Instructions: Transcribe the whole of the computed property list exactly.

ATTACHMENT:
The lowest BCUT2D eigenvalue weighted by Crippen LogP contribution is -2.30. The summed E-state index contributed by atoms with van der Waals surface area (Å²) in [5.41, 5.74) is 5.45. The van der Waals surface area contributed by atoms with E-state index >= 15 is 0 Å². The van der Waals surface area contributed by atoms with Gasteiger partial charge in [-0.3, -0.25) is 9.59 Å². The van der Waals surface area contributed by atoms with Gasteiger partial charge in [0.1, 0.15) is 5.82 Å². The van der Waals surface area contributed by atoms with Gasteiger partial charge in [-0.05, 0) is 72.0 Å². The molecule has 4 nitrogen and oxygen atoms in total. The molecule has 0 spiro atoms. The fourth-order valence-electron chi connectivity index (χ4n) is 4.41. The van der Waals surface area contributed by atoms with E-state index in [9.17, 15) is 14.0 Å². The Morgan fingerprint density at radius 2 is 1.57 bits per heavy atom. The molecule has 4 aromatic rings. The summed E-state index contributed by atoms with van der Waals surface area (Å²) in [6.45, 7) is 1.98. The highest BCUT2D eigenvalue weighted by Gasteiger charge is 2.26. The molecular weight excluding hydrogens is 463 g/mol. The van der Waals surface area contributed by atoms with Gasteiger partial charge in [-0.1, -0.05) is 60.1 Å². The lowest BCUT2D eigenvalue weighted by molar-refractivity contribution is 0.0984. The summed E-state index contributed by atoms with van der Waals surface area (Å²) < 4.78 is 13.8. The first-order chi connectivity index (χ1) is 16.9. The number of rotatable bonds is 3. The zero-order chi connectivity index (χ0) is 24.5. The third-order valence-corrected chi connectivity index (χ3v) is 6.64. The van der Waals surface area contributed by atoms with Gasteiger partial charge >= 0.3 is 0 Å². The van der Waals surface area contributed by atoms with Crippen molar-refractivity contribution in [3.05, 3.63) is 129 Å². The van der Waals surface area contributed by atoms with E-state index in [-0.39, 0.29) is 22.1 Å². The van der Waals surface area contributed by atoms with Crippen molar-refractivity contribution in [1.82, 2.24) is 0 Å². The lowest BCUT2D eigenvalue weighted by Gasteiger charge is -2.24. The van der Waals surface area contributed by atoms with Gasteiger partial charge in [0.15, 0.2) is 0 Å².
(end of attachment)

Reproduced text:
The lowest BCUT2D eigenvalue weighted by Crippen LogP contribution is -2.30. The summed E-state index contributed by atoms with van der Waals surface area (Å²) in [5.41, 5.74) is 5.45. The van der Waals surface area contributed by atoms with E-state index >= 15 is 0 Å². The van der Waals surface area contributed by atoms with Gasteiger partial charge in [-0.3, -0.25) is 9.59 Å². The van der Waals surface area contributed by atoms with Gasteiger partial charge in [0.1, 0.15) is 5.82 Å². The van der Waals surface area contributed by atoms with Gasteiger partial charge in [-0.05, 0) is 72.0 Å². The molecule has 4 nitrogen and oxygen atoms in total. The molecule has 0 spiro atoms. The fourth-order valence-electron chi connectivity index (χ4n) is 4.41. The van der Waals surface area contributed by atoms with E-state index in [9.17, 15) is 14.0 Å². The Morgan fingerprint density at radius 2 is 1.57 bits per heavy atom. The molecule has 4 aromatic rings. The summed E-state index contributed by atoms with van der Waals surface area (Å²) in [6.45, 7) is 1.98. The highest BCUT2D eigenvalue weighted by Gasteiger charge is 2.26. The molecular weight excluding hydrogens is 463 g/mol. The van der Waals surface area contributed by atoms with Gasteiger partial charge in [-0.1, -0.05) is 60.1 Å². The lowest BCUT2D eigenvalue weighted by molar-refractivity contribution is 0.0984. The summed E-state index contributed by atoms with van der Waals surface area (Å²) < 4.78 is 13.8. The first-order chi connectivity index (χ1) is 16.9. The number of rotatable bonds is 3. The zero-order chi connectivity index (χ0) is 24.5. The third-order valence-corrected chi connectivity index (χ3v) is 6.64. The van der Waals surface area contributed by atoms with Gasteiger partial charge >= 0.3 is 0 Å². The van der Waals surface area contributed by atoms with Crippen molar-refractivity contribution in [3.05, 3.63) is 129 Å². The van der Waals surface area contributed by atoms with E-state index in [-0.39, 0.29) is 22.1 Å². The van der Waals surface area contributed by atoms with Crippen molar-refractivity contribution in [1.82, 2.24) is 0 Å². The lowest BCUT2D eigenvalue weighted by Gasteiger charge is -2.24. The van der Waals surface area contributed by atoms with Gasteiger partial charge in [0.15, 0.2) is 0 Å².